Lest we forget - Joanne Dennis 4th September - 3rd October



This exhibition will commemorate 100 years since the beginning of the First World War. Joanne Dennis has created 200 hand woven poppies that will be installed in the gallery. The show will also include original unseen drawings by a soilder/artist William Liley during the First World War which include portraits of fellow soilders, horses, artillery and landscape. A sound piece by Nicola Hutchison will be available to experience through wireless headphones as you walk around the space.


Joanne Dennis / Woven Poppies

Joanne Dennis is a conceptual maker who uses natural materials to create sculpture using techniques of weaving and manipulation. For this exhibition she has created 200 hand woven poppies.

Each has 100 meters of red cotton to create this symbolic form to commemorate World War One. Natural materials are important to Joanne as a maker, she has cast a combination of three types of clay to create the bases for the poppies and made the decision to use all British produced materials including the poppy heads, natural clay and Coats cotton a producer of cotton founded in England in the 1800’s.
During the making of the poppies Joanne has reflected on the subject and her feelings of war. She found the process both thought provoking and challenging.
ʻ In this rich earth a richer dust concealed'
                                                                       The Soldier, Rupert Brooke  


Jack Cooper 4th Sept 18 William Liley / Drawings

William Liley (1895 - 1958) was bought up in a poor district of
Sunderland. He showed an early talent in drawing. He attended the local art school, winning a Board of Education Medal for designs for collour prints in 1913. His early paintings were carried out on scraps of sail cloth from his fathers' sea chest. Sufficiently gifted, he was awarded a scholarship at the Royal College of Art.

Before he could take his place there, however, the First World War intervened. He volunteered for the army and was posted to France in the Artillery. He survived extended action at Ypress, the first battle of the Somme and also Vimy Ridge, and made a number of drawings, often under difficult conditions, of the battery at the front.

His wartime sketchbooks, containing pencil portraits of many men in the 142nd (Durham) Heavy Battery are now on show for the first time.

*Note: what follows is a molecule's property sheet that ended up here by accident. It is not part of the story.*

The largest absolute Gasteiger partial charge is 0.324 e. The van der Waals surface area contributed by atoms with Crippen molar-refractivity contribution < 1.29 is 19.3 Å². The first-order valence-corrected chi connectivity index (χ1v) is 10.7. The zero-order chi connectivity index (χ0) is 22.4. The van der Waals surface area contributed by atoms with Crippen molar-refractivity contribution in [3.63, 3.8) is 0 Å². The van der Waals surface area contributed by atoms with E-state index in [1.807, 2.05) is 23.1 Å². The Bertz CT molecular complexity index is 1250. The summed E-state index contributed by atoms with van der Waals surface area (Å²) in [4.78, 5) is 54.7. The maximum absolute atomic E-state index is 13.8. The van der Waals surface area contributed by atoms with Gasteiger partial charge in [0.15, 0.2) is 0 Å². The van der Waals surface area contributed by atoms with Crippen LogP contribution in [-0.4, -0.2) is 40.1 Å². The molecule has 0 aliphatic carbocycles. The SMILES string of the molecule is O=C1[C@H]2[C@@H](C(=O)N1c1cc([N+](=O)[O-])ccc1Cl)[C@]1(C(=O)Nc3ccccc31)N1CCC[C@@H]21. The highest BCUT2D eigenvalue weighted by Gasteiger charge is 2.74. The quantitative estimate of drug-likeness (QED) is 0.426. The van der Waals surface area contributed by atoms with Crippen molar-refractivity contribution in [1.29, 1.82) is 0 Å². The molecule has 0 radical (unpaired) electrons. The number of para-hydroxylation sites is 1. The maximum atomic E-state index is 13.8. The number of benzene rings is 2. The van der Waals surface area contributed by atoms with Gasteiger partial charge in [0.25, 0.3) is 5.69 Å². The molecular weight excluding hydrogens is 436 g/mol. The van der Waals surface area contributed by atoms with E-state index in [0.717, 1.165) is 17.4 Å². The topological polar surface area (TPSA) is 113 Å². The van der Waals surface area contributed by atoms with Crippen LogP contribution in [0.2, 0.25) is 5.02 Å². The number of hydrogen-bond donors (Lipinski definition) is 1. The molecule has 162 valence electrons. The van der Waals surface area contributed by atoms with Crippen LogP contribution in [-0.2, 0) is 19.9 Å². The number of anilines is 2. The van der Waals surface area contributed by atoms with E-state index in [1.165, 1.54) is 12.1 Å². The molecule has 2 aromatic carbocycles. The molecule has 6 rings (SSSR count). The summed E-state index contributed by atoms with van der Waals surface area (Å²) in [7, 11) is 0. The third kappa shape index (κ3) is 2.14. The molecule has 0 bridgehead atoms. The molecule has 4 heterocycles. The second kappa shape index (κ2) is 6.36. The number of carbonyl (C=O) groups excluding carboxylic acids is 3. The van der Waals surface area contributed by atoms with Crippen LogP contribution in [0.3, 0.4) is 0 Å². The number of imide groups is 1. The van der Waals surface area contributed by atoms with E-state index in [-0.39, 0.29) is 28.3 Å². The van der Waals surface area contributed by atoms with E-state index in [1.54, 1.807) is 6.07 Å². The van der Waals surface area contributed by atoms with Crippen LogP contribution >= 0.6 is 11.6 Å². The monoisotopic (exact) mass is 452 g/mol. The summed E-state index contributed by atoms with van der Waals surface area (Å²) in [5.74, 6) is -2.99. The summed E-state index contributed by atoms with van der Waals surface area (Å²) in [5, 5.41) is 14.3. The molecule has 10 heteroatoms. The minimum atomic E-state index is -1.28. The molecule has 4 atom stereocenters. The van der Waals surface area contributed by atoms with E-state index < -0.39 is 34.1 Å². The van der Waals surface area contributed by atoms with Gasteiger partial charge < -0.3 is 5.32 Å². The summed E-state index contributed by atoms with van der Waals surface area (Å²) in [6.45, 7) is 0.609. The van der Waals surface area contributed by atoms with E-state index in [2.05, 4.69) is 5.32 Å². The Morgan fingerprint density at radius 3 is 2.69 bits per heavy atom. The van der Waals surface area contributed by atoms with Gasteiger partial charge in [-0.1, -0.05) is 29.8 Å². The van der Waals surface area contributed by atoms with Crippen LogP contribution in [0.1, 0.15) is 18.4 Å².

After demobilization, he joined the Royal College of Art at last, a contemporary of CF Tunnicliffe, Henry Moore and others of note.




Nicola Hutchison / sound piece

To capture the universal nature of rememberance, the arist explores the sound palette of a group of human voices. The six pitches used are derived directly from the harmonic series, limiting the listeners’ need to associate what they hear with the cultural specificity of familiar chords and scales.
The arrangement of a set of unique permutations within the same form reflects the field of poppies: each follows with mathematical precesion the same pattern of six petals or segments, yet each is unique. The fundamental nature of the soundscape creates a contemplative space for listeners to explore their own relationships with memory and remembrance. 

Open Day Events

Saturday 20th September - 10am - 4pm

10.30 - 1pm 

Make a paper poppy workshop for all the family with artists Joanne Dennis and Noriko Matsubara. A simple design for children with hair grip attatchment and a more delicate poppy for adults using techniques of manipulation. 

'Symbolism of Flowers' workshop with Terri Potter

Throughout history flowers have been used to convey feelings of joy; sentiment and pride; it has been said that ‘one bloom says a thousand words’. Come along to this special workshop to discover more about the symbolism of flowers and to have a chance to create a simple design of your own to take home.

1pm - 2pm

Announcement and readings of our poetry competition winners.

2pm - 3pm

Poetry group from Harlow U3A. The Great War poets were all serving soldiers with few exceptions. Instead of revising these poems the group have decided to read poems by women writing during the First World War. They hope that this will broaden peoples views of the war and those writing about it.

3pm - 4pm 

Local established writing group the Inn Scribers will recite a mix of poetry from the First World War poets as well as poetry of their own.

No need to book. All donations on the day will be given to The Royal British Legion and Harlow Art Trust.


Gibberd Gallery,
Civic Centre,
The Water Gardens,
Essex CM20 1WG


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